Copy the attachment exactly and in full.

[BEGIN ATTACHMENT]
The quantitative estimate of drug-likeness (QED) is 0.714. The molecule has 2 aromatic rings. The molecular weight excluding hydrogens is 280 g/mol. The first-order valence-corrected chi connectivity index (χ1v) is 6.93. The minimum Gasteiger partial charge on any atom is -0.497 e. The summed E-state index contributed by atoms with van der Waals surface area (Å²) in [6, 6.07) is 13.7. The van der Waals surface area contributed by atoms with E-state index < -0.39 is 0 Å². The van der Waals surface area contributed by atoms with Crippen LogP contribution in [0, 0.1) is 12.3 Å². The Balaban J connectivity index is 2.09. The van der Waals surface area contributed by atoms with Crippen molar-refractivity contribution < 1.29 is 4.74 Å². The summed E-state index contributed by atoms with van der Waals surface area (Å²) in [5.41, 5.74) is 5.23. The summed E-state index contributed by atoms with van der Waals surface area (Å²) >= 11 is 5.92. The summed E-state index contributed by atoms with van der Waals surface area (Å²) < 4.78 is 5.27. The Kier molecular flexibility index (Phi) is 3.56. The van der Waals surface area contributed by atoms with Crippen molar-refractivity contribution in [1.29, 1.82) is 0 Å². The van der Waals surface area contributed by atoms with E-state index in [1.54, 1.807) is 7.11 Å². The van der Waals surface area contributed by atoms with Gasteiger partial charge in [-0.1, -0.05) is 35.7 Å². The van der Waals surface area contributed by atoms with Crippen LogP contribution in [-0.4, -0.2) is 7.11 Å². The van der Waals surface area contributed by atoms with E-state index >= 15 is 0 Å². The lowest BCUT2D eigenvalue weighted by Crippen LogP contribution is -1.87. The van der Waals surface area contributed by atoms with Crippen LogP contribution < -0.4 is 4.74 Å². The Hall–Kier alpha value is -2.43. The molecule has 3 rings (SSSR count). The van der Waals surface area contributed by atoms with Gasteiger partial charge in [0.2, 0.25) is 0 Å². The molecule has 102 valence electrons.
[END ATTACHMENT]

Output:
The quantitative estimate of drug-likeness (QED) is 0.714. The molecule has 2 aromatic rings. The molecular weight excluding hydrogens is 280 g/mol. The first-order valence-corrected chi connectivity index (χ1v) is 6.93. The minimum Gasteiger partial charge on any atom is -0.497 e. The summed E-state index contributed by atoms with van der Waals surface area (Å²) in [6, 6.07) is 13.7. The van der Waals surface area contributed by atoms with E-state index < -0.39 is 0 Å². The van der Waals surface area contributed by atoms with Crippen LogP contribution in [0, 0.1) is 12.3 Å². The Balaban J connectivity index is 2.09. The van der Waals surface area contributed by atoms with Crippen molar-refractivity contribution < 1.29 is 4.74 Å². The summed E-state index contributed by atoms with van der Waals surface area (Å²) in [5.41, 5.74) is 5.23. The summed E-state index contributed by atoms with van der Waals surface area (Å²) >= 11 is 5.92. The summed E-state index contributed by atoms with van der Waals surface area (Å²) < 4.78 is 5.27. The Kier molecular flexibility index (Phi) is 3.56. The van der Waals surface area contributed by atoms with Crippen molar-refractivity contribution in [1.29, 1.82) is 0 Å². The van der Waals surface area contributed by atoms with E-state index in [1.54, 1.807) is 7.11 Å². The van der Waals surface area contributed by atoms with Gasteiger partial charge in [-0.1, -0.05) is 35.7 Å². The van der Waals surface area contributed by atoms with Crippen LogP contribution in [-0.4, -0.2) is 7.11 Å². The van der Waals surface area contributed by atoms with E-state index >= 15 is 0 Å². The lowest BCUT2D eigenvalue weighted by Crippen LogP contribution is -1.87. The van der Waals surface area contributed by atoms with Crippen LogP contribution < -0.4 is 4.74 Å². The Hall–Kier alpha value is -2.43. The molecule has 3 rings (SSSR count). The van der Waals surface area contributed by atoms with Gasteiger partial charge in [0.2, 0.25) is 0 Å². The molecule has 102 valence electrons.